Is “Scenario A” truly realistic for Eurovision 2021?

Audience entering the venue for the Grand Final of Eurovision 2019. Photo: Andres Putting

Last Friday the Dutch organisation of the Eurovision Song Contest 2021 gave a press conference in which they outlined four potential scenarios. There will be a Eurovision in May next year – but what kind? Dennis van Eersel outlines the options.

In this editorial, ESCDaily’s Dennis van Eersel explores EBU’s 4 scenarios. Van Eersel lives in Rotterdam and has worked in Ahoy as a journalist during several events.

What needs to happen for Scenario A to become reality?

The dream scenario is clear: the Eurovision Song Contest will be organized as normal with all participants performing live from Rotterdam’s Ahoy Arena. There will be 9 shows (including the dress rehearsals) in a packed venue, with delegations and artists from all the participating broadcasters. Euroclub, press conference, Eurovision Village – everything will go on in full capacity.

Right now, chances seem slim that Scenario A will in fact happen. The current corona measures taken by the Dutch government would not allow for this to happen. Particularly the rule to maintain 1.5 meter distance at all times, is a significant obstacle for a Eurovision Song Contest the way we know it from the last few years.

However, we have to keep in mind that, in just 6 months, huge steps have already been taken to get the coronavirus under control. Testing capacity has risen in the Netherlands and all over Europe. Treatment in hospitals and on intensive cares have improved, and the average length of stay in Dutch hospitals for coronapatients has significantly dropped.

With another 6 months to go until March 2021 (a time in which a decision needs to be made by the EBU), a lot of things can still change for the good.

So what exactly needs to change?

In order to get Scenario A in May 2021, there are a couple of solutions. The first is the vaccin against COVID-19, which the world is desperately waiting for. “But it also needs to be rolled out all over the world, to get back to how it was before. We don’t know if that is the case before spring 2021,” says Sietse Bakker on Dutch television.

More likely is the scenario that there will be huge amounts of cheap, but reliable, speedtests. Bakker: “That is something that would help the entertainment branche in a huge way, and people are working on these tests for a while now. An example could be, that people get tested at the venue for events, to decide if they can get in or not. Of course, health and safety first, like every event organiser has always said. But if we have reliable tests, and therefor free travel for delegations, fans and press, it could work.”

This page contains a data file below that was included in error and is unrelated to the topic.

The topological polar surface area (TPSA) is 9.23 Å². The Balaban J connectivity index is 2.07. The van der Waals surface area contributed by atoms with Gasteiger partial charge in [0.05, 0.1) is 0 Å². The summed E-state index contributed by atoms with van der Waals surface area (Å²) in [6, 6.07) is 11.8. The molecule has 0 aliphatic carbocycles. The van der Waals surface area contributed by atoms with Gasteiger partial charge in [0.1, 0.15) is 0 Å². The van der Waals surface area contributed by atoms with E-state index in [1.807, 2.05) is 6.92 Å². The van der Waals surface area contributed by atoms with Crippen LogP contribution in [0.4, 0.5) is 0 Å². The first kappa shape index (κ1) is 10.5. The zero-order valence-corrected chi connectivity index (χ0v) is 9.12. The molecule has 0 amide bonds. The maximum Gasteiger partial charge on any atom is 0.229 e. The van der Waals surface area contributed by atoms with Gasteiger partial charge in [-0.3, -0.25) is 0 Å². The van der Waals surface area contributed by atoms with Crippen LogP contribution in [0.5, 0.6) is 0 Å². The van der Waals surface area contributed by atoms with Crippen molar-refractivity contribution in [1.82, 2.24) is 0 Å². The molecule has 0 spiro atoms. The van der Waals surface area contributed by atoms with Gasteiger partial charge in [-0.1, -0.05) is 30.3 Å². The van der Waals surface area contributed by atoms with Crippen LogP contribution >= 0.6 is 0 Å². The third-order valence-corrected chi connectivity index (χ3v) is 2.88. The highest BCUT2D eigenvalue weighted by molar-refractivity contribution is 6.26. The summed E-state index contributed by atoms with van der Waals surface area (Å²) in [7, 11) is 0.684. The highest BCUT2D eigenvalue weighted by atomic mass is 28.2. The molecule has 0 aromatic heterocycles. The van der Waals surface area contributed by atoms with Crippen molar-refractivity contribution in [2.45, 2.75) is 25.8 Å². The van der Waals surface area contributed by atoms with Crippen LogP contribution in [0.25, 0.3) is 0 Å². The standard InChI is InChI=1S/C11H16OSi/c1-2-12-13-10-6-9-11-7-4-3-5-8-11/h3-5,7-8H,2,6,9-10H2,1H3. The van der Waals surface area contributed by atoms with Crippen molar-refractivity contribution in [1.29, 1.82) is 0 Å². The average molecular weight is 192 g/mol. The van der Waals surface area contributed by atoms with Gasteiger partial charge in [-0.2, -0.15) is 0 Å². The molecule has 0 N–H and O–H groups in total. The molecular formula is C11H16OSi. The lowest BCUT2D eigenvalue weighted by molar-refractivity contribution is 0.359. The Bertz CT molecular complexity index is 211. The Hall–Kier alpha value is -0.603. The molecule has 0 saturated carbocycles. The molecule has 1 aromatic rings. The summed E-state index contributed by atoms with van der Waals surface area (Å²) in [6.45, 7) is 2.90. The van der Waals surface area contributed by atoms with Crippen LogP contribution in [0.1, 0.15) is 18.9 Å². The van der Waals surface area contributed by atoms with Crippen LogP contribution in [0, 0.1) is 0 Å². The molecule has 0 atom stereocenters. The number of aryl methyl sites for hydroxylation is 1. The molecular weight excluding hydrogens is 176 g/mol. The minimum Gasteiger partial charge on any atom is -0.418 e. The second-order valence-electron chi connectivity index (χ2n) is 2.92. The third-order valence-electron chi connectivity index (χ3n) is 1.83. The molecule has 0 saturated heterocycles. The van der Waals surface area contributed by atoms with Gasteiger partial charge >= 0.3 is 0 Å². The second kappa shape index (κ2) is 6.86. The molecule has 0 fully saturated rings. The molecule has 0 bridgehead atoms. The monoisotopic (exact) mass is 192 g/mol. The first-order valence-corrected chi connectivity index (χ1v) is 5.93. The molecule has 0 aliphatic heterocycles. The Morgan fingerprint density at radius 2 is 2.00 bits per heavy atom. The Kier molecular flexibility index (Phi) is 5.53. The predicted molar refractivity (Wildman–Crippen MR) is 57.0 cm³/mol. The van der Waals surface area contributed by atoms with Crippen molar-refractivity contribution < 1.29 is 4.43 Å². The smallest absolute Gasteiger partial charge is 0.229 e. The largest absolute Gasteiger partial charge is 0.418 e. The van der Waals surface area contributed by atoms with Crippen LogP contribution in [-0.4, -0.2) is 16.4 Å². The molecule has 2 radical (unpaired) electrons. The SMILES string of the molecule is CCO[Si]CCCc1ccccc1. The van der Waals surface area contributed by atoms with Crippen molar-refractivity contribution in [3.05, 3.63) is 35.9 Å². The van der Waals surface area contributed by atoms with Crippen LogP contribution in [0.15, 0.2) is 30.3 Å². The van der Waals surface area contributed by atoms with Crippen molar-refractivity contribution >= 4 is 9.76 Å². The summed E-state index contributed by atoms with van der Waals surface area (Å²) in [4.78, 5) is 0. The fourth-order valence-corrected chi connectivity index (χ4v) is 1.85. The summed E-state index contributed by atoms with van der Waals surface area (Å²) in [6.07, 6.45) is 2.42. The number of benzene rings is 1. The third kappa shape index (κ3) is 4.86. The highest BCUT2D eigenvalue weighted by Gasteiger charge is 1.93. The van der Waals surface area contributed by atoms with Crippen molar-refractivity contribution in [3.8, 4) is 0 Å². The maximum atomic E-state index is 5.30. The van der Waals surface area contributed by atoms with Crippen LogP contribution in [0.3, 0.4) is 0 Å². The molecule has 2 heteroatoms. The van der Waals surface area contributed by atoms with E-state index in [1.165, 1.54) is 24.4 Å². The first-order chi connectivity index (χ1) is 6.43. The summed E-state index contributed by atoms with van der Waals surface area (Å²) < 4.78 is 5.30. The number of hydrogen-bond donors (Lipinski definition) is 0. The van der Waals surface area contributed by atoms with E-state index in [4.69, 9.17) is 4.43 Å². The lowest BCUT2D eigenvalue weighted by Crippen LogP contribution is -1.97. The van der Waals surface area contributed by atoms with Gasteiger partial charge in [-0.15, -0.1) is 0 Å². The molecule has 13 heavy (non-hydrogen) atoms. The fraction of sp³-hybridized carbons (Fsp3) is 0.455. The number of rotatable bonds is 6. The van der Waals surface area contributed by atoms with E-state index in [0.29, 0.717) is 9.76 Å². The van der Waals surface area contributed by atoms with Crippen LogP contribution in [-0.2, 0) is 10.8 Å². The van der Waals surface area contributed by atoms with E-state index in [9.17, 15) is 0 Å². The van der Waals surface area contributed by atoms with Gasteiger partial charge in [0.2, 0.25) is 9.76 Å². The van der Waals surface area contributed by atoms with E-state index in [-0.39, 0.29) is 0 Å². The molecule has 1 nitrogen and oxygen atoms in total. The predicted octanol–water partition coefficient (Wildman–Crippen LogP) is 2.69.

Scenario B: No more than 3000 people in the venue

Scenario B is the scenario most likely if things should stay the way they are now, in September 2020. In this scenario, there will be some kind of Eurovision experience in Rotterdam. But due to the 1,5 meter rules, the changes will be severe. Instead of 12.000 people in Ahoy, there can only be up to 3.000 people in the venue. This would significantly affect the atmosphere during the actual contest.

Vienna 2015: 12.000 visitors
Stockholm 2016: 16.000 visitors
Kiev 2017: 7.000 visitors
Lisbon 2018: 10.000 visitors
Tel Aviv 2019: 7.000 visitors

Ahoy in Scenario A: 12.000 visitors
Ahoy in Scenario B: 3.000 visitors

And what about press?

The experience for people following Eurovision from home will also suffer. Not the usual 1550 journalists, but only 800 will get access to Ahoy. Probably, the community outlets will be hurt most by this cutback. This will have a huge impact on the fan experience during the two weeks, especially combined with the fact that not a lot of fans will have the opportunity to come to Rotterdam. Therefore, the need for Eurovision community outlets like ESCDaily would be bigger than ever.

The good news is: perhaps the number of 800 journalists can be improved upon. Ahoy is not like any other Eurovision venue. It is made up of a huge congress area with a lot of cubic meters and halls, which can host a lot of journalists while maintaining 1,5 or 2 meters distance. Their biggest issue is the need of extra staff to get this done, after the painful forced redundancies at Ahoy this year. However, if any venue could overcome a Scenario B cutback, it is Ahoy Rotterdam.